from Wiktionary, Creative Commons Attribution/Share-Alike License
- n. The act of supplementing
- n. Something added as a supplement
from the GNU version of the Collaborative International Dictionary of English
- n. The act of supplementing.
from The Century Dictionary and Cyclopedia
- n. Tho act of supplementing, filling up, or adding to.
from WordNet 3.0 Copyright 2006 by Princeton University. All rights reserved.
- n. a quantity added (e.g. to make up for a deficiency)
- n. the act of supplementing
Sorry, no etymologies found.
- Using a model that was constructed to be consistent with the Joint Tax revenue estimates, we find that the deficit impact of the policy is highly sensitive to the assumptions that CBO might make regarding the willingness of retiree drug plan sponsors to maintain supplementation for Part D cost sharing.
By contrast, in a more modern interdisciplinarity that, we could argue, Romanticism invents, the formation of interdisciplines through a process of supplementation is the (in) completion of one discipline by another, in a process wherein disciplines in a positive sense remain a point of reference only in their "critical negation" (Ferris 1251-53).
I would 2nd the motion to see if iron supplementation is needed in a month or two.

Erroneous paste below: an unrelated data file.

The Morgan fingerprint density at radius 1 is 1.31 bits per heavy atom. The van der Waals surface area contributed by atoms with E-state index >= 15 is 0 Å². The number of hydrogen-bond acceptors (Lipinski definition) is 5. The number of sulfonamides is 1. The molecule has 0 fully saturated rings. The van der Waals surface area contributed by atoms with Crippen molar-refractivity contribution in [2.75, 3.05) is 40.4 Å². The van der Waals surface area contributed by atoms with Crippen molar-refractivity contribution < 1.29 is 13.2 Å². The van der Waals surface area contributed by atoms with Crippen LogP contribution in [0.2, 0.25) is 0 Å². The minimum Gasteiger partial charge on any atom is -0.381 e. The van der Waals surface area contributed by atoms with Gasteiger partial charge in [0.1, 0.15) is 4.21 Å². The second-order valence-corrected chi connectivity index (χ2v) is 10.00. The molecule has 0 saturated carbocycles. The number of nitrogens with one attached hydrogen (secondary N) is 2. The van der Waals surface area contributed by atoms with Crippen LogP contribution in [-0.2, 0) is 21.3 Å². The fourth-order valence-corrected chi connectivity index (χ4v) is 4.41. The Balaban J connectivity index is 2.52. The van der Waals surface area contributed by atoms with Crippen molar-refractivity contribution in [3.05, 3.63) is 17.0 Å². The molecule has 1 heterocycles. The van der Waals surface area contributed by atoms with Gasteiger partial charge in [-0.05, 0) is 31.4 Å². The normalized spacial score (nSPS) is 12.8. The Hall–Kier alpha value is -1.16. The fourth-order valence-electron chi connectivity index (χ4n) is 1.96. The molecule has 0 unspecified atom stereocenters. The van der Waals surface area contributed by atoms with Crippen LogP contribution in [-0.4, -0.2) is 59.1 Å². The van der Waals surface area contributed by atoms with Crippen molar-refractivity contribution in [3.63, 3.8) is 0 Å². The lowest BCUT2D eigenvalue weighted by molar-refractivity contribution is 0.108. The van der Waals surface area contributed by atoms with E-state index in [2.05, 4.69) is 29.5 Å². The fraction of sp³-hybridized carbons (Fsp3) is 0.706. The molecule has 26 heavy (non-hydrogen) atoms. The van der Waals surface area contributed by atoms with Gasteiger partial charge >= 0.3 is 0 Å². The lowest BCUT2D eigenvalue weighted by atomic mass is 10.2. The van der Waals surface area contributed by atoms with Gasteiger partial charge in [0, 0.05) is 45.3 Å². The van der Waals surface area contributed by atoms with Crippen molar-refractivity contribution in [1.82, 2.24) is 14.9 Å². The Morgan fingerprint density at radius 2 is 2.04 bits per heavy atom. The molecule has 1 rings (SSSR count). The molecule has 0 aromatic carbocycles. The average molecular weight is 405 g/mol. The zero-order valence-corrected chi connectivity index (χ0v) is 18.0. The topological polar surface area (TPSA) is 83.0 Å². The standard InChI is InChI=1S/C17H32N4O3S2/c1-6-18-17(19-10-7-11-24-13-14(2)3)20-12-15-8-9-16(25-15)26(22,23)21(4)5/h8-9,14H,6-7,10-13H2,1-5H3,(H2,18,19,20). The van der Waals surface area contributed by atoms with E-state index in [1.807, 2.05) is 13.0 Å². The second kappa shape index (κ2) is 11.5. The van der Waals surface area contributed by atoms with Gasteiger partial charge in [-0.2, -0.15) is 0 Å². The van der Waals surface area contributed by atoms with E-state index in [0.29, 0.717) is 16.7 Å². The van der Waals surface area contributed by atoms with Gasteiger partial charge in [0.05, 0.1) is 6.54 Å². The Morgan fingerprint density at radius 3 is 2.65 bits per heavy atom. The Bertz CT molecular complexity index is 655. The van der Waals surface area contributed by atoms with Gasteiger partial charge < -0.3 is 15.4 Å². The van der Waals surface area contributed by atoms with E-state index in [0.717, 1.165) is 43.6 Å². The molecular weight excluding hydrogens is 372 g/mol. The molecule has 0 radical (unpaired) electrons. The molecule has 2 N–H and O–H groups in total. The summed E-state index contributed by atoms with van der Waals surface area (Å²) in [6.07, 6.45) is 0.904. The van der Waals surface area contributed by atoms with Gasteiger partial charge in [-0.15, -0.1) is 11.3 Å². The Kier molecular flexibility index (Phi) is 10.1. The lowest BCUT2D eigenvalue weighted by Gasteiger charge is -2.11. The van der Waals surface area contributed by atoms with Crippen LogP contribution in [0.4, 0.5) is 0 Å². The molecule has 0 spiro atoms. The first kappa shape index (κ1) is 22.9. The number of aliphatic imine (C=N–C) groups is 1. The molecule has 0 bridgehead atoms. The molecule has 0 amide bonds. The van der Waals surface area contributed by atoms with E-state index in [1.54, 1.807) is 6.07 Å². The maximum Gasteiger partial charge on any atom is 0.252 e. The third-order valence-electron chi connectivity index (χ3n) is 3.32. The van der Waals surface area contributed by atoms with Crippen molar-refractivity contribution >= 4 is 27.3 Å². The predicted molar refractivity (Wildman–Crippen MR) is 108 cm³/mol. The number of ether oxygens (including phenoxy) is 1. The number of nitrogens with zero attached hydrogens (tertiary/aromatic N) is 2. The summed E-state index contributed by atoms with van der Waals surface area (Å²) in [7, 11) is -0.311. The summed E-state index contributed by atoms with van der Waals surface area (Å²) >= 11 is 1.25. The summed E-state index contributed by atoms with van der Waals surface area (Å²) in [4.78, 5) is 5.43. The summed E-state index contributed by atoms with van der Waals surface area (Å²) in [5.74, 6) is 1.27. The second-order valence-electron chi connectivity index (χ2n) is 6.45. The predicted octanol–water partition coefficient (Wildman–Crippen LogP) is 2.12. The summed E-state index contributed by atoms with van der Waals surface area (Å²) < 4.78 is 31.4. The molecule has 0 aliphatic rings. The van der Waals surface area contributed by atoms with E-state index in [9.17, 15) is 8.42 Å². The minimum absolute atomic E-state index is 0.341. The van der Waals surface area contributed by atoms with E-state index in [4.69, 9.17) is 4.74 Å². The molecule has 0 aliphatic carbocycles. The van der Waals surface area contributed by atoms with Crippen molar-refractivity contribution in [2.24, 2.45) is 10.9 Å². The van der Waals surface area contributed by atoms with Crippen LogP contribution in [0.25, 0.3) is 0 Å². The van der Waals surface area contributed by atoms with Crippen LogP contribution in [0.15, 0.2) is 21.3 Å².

Vitamin supplementation was given to most patients in the trial and pemetrexed related side effects were significantly less in patients receiving pemetrexed when they also received daily oral folate 500mcg and intramuscular vitamin B12 1000mcg every 9 weeks compared with patients receiving pemetrexed without vitamin supplementation.
The trial will also compare the effects of long-term supplementation with vitamin D on death and cancer.
Long-term supplementation with dietary antioxidants has beneficial effects on sugar and fat metabolism, blood pressure and arterial flexibility in patients with multiple cardiovascular risk factors.
Long-term supplementation with vitamin E and vitamin C may not prevent cancer, according to data from the Physician's Health Study II that was presented at the American Association for Cancer Research's Seventh Annual International Conference in Washington, D.C. on November 16, 2008.
Long-term supplementation with beta-carotene may increase a smoker's risk of lung cancer says a new population-based study from the University of North Carolina at Chapel Hill. lung cancer risk of 53 per cent and 102 per cent, respectively.
In a major cancer prevention study, long-term supplementation with vitamin E or C did not reduce the risk of prostate or other cancers for nearly 15,000 male physicians.
Reacting to the results of a population-based study that reported long-term supplementation with beta-carotene may increase a smoker's risk of lung cancer, Prof. Hans Konrad Biesalski from the Institute for Biological Chemistry and Nutrition at the University of Hohenheim said: